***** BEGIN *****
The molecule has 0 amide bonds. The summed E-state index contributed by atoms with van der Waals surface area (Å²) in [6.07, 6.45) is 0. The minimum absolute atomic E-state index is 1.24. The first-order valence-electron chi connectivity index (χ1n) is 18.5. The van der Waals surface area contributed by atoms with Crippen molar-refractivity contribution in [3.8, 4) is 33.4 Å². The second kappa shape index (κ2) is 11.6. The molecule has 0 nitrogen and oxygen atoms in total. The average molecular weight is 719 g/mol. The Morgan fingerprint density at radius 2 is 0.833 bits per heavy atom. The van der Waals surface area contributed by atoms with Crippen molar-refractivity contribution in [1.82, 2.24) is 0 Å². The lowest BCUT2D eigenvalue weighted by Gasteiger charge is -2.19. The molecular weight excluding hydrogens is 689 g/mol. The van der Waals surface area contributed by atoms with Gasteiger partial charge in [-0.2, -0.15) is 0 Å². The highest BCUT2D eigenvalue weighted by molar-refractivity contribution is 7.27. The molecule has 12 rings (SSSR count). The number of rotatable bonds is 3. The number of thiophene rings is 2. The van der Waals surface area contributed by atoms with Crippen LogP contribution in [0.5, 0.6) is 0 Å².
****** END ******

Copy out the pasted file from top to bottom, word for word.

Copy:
The molecule has 0 amide bonds. The summed E-state index contributed by atoms with van der Waals surface area (Å²) in [6.07, 6.45) is 0. The minimum absolute atomic E-state index is 1.24. The first-order valence-electron chi connectivity index (χ1n) is 18.5. The van der Waals surface area contributed by atoms with Crippen molar-refractivity contribution in [3.8, 4) is 33.4 Å². The second kappa shape index (κ2) is 11.6. The molecule has 0 nitrogen and oxygen atoms in total. The average molecular weight is 719 g/mol. The Morgan fingerprint density at radius 2 is 0.833 bits per heavy atom. The van der Waals surface area contributed by atoms with Crippen molar-refractivity contribution in [1.82, 2.24) is 0 Å². The lowest BCUT2D eigenvalue weighted by Gasteiger charge is -2.19. The molecular weight excluding hydrogens is 689 g/mol. The van der Waals surface area contributed by atoms with Gasteiger partial charge in [-0.2, -0.15) is 0 Å². The highest BCUT2D eigenvalue weighted by molar-refractivity contribution is 7.27. The molecule has 12 rings (SSSR count). The number of rotatable bonds is 3. The number of thiophene rings is 2. The van der Waals surface area contributed by atoms with Crippen LogP contribution in [0.5, 0.6) is 0 Å².